“I want you to look at your closet and feel the memories and souls that have seeped into those clothes.”
His ‘Cannot Throw Away’ collection has a nostalgic patchwork feel and is centred on his own experiences and emotions. “I research events that have influenced me, I draw pictures of emotions and I build up the material from there,” he explains of his process. For example, inspired by his time as a medic, he added bandage pieces to the collection. “I wanted to portray the conflicting ideas of tightness and security by wrapping and covering my pieces with the bandages and gauze that I was familiar with growing up,” he says.
Despite the collection’s fantastical silhouettes and unusual construction, Tabata hopes that it is able to translate a sense of everyday realism. He sees fashion as something for everybody since, after all, everyone wears clothes from birth to death. He wants people to see through the highly imaginative designs and realise that, just like all clothes, they have their own story behind them. In this way, consumers might be encouraged to see the real value of clothing and understand the importance of repurposing fashion, instead of sending clothing to landfill. “I want you to look at your closet and feel the memories and souls that have seeped into those clothes,” he says.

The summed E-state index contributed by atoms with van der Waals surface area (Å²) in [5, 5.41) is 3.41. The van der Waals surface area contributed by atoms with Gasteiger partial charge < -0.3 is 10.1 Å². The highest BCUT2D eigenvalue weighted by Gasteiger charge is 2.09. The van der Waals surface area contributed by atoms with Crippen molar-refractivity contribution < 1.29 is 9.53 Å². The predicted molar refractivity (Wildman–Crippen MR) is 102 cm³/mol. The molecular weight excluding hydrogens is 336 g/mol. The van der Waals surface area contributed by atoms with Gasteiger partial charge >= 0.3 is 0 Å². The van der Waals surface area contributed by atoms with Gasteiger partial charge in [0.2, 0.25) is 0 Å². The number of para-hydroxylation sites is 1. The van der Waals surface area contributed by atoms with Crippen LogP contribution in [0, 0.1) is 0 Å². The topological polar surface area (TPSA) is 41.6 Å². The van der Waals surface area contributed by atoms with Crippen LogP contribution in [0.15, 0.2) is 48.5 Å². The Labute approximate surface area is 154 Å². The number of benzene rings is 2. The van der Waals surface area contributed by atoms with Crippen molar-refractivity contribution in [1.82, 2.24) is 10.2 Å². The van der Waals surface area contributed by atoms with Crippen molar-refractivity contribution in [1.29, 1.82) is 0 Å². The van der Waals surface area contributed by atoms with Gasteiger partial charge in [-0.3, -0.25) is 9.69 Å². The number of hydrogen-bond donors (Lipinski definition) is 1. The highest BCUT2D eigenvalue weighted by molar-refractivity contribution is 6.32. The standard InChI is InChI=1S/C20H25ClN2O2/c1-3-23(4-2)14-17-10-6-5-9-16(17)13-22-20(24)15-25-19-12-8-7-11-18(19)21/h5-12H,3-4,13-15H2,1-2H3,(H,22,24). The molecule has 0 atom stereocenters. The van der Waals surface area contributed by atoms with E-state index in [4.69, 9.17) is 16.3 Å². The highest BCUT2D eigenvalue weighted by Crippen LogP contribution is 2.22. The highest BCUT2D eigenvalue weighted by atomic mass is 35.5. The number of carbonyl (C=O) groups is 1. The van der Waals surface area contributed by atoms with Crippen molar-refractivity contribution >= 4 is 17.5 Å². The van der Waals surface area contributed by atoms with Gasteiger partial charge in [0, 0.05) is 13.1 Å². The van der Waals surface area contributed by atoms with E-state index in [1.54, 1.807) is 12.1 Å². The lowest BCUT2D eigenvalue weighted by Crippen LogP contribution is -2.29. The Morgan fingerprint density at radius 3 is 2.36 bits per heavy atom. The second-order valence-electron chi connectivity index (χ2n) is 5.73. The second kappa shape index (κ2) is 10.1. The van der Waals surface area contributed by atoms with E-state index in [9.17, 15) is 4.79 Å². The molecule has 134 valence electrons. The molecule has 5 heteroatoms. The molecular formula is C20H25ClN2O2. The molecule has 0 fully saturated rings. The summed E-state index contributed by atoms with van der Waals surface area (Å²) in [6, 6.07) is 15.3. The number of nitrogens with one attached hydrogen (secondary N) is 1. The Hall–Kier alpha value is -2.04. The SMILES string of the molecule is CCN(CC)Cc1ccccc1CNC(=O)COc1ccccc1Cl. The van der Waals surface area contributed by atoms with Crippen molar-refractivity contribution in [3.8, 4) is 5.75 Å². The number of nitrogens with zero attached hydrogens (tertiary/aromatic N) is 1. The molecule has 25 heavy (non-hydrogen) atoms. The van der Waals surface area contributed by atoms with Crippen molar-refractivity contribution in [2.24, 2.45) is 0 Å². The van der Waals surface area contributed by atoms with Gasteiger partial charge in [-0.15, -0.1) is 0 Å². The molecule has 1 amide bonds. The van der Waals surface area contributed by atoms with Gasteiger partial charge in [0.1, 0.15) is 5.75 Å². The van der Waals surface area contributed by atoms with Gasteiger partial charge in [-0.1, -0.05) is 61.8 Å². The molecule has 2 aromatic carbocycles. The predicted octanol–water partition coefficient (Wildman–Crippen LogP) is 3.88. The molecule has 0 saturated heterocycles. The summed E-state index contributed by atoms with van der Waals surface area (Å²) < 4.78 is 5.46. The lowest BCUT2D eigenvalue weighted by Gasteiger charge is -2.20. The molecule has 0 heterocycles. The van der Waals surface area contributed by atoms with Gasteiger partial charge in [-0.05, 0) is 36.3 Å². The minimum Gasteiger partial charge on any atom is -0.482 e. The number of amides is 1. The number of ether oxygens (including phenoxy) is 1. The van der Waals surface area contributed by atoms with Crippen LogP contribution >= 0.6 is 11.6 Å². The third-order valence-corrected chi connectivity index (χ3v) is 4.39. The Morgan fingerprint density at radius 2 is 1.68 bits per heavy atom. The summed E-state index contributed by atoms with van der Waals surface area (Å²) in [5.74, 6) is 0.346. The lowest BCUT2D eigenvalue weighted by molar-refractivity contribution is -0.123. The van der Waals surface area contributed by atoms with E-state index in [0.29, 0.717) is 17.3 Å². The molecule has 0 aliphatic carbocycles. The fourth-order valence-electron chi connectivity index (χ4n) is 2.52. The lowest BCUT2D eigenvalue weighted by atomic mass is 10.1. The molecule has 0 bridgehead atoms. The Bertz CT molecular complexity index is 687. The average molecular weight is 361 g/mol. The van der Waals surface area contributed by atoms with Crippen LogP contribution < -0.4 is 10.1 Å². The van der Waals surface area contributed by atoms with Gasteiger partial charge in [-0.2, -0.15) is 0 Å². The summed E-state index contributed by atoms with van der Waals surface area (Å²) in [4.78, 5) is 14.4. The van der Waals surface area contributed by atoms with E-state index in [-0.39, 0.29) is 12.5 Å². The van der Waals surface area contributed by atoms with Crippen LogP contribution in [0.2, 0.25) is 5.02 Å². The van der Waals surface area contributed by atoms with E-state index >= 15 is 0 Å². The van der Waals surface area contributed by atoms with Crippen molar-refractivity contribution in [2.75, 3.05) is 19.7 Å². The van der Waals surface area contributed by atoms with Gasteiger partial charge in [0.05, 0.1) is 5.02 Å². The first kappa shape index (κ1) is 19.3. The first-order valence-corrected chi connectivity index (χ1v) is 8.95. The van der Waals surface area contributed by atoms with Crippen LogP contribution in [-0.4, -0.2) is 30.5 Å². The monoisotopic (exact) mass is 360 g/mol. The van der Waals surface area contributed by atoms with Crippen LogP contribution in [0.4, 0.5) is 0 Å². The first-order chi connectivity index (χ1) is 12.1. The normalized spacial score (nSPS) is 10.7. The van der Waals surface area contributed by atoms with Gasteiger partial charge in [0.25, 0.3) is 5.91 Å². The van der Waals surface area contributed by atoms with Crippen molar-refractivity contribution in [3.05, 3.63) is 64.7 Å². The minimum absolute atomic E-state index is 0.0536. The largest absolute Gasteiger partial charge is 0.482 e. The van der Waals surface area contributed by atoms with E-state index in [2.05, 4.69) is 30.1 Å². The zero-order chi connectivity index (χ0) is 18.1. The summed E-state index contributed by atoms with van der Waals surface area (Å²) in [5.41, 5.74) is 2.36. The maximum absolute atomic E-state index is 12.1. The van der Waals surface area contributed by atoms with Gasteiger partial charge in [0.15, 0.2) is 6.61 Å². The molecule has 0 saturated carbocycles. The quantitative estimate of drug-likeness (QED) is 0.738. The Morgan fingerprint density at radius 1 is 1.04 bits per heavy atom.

As with most graduates during this time, Tabata’s design process was altered due to the COVID-19 pandemic. Because of the disruptions, he found he missed being able to exchange ideas and inspiration with tutors and fellow students. On a practical level, it also meant that shops were forced to shut and so many of the materials he had planned to be in the collection did not arrive on time and so had to be altered last minute.